Tag Archives: Solstice

An Interesting Astronomical Observation Project

Most people intuitively know that days are shorter and nights are longer during the winter months, and days are longer and nights are shorter during the summer months. For those people who don’t know why, but would like to develop an understanding of why that is, here is an interesting observation project that begins to tease out the answer.

As I write this on December 23, 2019, we are just two days past the winter solstice, or the astronomical first day of winter. This event coincides with the shortest day and longest night of the year. And, at around this time, the sun rises and sets at its southernmost point on the horizon. This is a great time to begin the project, and observe the rise and set points move northward over the next six months.

This project can work with observing just sunrises, just sunsets, or both. After deciding when events you can observe, the first thing to do is select one or two observation points that are readily and repeatedly available. One should be toward the east in the mornings for sunrises, and the other toward the west in the afternoons for sunsets.

For the most casual observer, make a mental note of the sunrise or sunset point of the horizon, and the time. This first observation is your baseline. Make this observation every couple of days, and compare them with your baseline observation. During the period between the winter solstice (around December 21st) to the summer solstice (around June 21st), an observer should note that the rise or set point moves northward as the winter and spring progress. The sunrise time should be earlier and the sunset time should be later during this progression. By the time you get to June, you’ll be surprised at how much the rise or set points have moved, and how much the time has changed as well. From June 21st back to December 21st, the rise or set point should be moving southward on the horizon while the rise time gets later and the set time gets earlier.

More sophisticated observers can use a compass to record the azimuth of the sunrise or sunset, and record their observations in a spreadsheet for later analysis. A magnetic compass that can read degrees or a smartphone app can do the job. If you’ve never used a compass, they are not difficult to learn, and there are many online resources. Also, be sure to record the time in Universal Coordinated Time (UTC) to eliminate any confusion that daylight savings time might impose.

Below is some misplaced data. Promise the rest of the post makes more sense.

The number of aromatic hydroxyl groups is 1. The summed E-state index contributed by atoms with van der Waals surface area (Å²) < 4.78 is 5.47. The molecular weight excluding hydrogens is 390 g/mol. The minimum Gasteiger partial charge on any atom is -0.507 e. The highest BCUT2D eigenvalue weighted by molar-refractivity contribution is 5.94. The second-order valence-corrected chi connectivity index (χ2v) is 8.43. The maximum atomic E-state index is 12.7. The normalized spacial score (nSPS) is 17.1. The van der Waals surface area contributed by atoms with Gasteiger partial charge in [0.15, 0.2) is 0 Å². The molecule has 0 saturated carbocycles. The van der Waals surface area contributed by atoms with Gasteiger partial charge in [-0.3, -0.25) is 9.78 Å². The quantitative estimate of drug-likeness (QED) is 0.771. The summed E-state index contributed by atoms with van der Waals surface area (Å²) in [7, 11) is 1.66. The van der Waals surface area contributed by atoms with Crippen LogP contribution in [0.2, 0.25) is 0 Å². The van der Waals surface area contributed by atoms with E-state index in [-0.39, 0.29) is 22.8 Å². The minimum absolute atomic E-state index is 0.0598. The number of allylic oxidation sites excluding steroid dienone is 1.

As an example for us in the eastern time zone, to convert standard time (EST) to UTC, add five hours. To convert daylight savings time (EDT), add four hours. Be aware that from early May until mid-August, sunset times of 8 pm EDT (and later) will use the next days date. For instance, sunset at 8:36 pm on June 21st might be recorded as 2020-06-21 20:36 EDT. Converting this to UTC by adding four hours pushes the time past midnight, and results in 2020-06-22 00:36 UTC.

If anyone actually does the observations, and would like an interpretation of the results, I would be glad to work with you, or write more on this topic, just let me know.

Sagittarius (The archer)

Constellation SagittariusSagittarius, the archer, is a zodiacal constellation that is rather easily found because of its distinctive teapot asterism. It is one of the 48 constellations cataloged by the 2nd century astronomer Ptolemy. It is located on the ecliptic between Scorpius and Capricornus. It can also be found by starting at Altair (a Summer Triangle star) and tracing southward along Aquila’s long axis. As is situated on southern most point of the ecliptic, this constellation hangs low in the southern sky, reaching its highest nightfall ascension in August. The Sun’s arrival at the southernmost point of the ecliptic around December 21st marks Winter Solstice and the first day of Winter.

This constellation has the distinction of presenting the foreground stars in the direction of the dense center of the Milky Way galaxy, which is rich in Messier objects. As such, it is worth taking the time to scan this constellation with binoculars or a small telescope. Several well-known nebula can be found in Sagittarius to include the Lagoon Nebula (M8), the Horseshoe Nebula, the Omega Nebula (M17), the Trifid Nebula (M20), and the Small Sagittarius Star Cloud (M24). Other Messier objects include M18, M22, M23, M25, M28, M54, M55, M69, M70 and M75.

IAU Sagittarius chart, Sky & Telescope magazine, June 5, 2011.
IAU Sagittarius chart, Sky & Telescope magazine (Roger Sinnott and Rick Fienberg), June 5, 2011.

© James R. Johnson, 2014.

Gemini (The twins)

Constellation GeminiGemini, the twins, is a zodiacal constellation that was also one of the 48 constellations cataloged by 2nd century astronomer Ptolemy that remain among the 88 modern constellations. This constellation located above Orion’s left shoulder, and between Taurus and Cancer on the ecliptic. It is highest in the sky at nightfall in March, and is quickly identified by two rather bright stars of approximately equal brightness, Castor and Pollux, that represent each of the Gemini twins. The ecliptic reaches its northernmost separation from the celestial equator in Gemini, and the Sun’s arrival at this point marks the Summer Solstice.  The annual Geminids is a prominent annual meteor shower that peaks between December 13th and 14th. Only one Messier object, M35, is located in Gemini.

IAU Gemini chart, IAU and Sky & Telescope magazine (Roger Sinnott and Rick Fienberg), June 5, 2011.
IAU Gemini chart, IAU and Sky & Telescope magazine (Roger Sinnott and Rick Fienberg), June 5, 2011.

© James R. Johnson, 2014.